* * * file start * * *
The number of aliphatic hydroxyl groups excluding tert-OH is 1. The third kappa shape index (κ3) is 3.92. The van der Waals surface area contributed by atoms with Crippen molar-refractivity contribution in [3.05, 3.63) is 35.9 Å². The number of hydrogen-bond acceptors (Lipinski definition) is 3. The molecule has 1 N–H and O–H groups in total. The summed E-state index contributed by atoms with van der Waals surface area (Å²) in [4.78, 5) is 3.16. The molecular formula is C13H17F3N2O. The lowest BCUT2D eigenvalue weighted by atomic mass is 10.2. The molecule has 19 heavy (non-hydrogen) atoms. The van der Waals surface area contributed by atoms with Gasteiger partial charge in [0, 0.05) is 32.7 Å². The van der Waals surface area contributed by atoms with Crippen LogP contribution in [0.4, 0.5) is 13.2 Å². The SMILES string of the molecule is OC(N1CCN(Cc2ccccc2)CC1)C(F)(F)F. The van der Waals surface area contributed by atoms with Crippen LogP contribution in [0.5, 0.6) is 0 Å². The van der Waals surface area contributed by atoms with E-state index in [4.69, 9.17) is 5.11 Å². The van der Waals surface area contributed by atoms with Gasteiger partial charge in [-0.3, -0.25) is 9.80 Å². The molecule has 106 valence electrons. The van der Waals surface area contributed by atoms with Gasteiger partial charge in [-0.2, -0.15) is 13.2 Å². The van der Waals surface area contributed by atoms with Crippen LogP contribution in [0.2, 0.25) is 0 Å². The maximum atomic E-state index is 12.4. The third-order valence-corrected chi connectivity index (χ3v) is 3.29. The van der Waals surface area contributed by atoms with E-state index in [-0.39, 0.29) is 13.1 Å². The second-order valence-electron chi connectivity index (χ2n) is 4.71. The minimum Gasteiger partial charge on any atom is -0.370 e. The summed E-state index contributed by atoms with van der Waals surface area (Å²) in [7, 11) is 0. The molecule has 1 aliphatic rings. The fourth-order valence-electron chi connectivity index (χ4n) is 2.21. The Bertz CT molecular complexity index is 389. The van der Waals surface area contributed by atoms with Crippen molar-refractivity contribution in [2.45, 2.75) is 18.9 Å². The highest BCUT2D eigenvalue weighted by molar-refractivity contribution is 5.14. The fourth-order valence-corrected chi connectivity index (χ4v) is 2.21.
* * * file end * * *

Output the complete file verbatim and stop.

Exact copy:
The number of aliphatic hydroxyl groups excluding tert-OH is 1. The third kappa shape index (κ3) is 3.92. The van der Waals surface area contributed by atoms with Crippen molar-refractivity contribution in [3.05, 3.63) is 35.9 Å². The number of hydrogen-bond acceptors (Lipinski definition) is 3. The molecule has 1 N–H and O–H groups in total. The summed E-state index contributed by atoms with van der Waals surface area (Å²) in [4.78, 5) is 3.16. The molecular formula is C13H17F3N2O. The lowest BCUT2D eigenvalue weighted by atomic mass is 10.2. The molecule has 19 heavy (non-hydrogen) atoms. The van der Waals surface area contributed by atoms with Gasteiger partial charge in [0, 0.05) is 32.7 Å². The van der Waals surface area contributed by atoms with Crippen LogP contribution in [0.4, 0.5) is 13.2 Å². The SMILES string of the molecule is OC(N1CCN(Cc2ccccc2)CC1)C(F)(F)F. The van der Waals surface area contributed by atoms with Crippen LogP contribution in [0.5, 0.6) is 0 Å². The van der Waals surface area contributed by atoms with E-state index in [4.69, 9.17) is 5.11 Å². The van der Waals surface area contributed by atoms with Gasteiger partial charge in [-0.3, -0.25) is 9.80 Å². The molecule has 106 valence electrons. The van der Waals surface area contributed by atoms with Gasteiger partial charge in [-0.2, -0.15) is 13.2 Å². The van der Waals surface area contributed by atoms with Crippen LogP contribution in [0.2, 0.25) is 0 Å². The maximum atomic E-state index is 12.4. The third-order valence-corrected chi connectivity index (χ3v) is 3.29. The van der Waals surface area contributed by atoms with E-state index in [-0.39, 0.29) is 13.1 Å². The second-order valence-electron chi connectivity index (χ2n) is 4.71. The minimum Gasteiger partial charge on any atom is -0.370 e. The summed E-state index contributed by atoms with van der Waals surface area (Å²) in [7, 11) is 0. The molecule has 1 aliphatic rings. The fourth-order valence-electron chi connectivity index (χ4n) is 2.21. The Bertz CT molecular complexity index is 389. The van der Waals surface area contributed by atoms with Crippen molar-refractivity contribution in [2.45, 2.75) is 18.9 Å². The highest BCUT2D eigenvalue weighted by molar-refractivity contribution is 5.14. The fourth-order valence-corrected chi connectivity index (χ4v) is 2.21.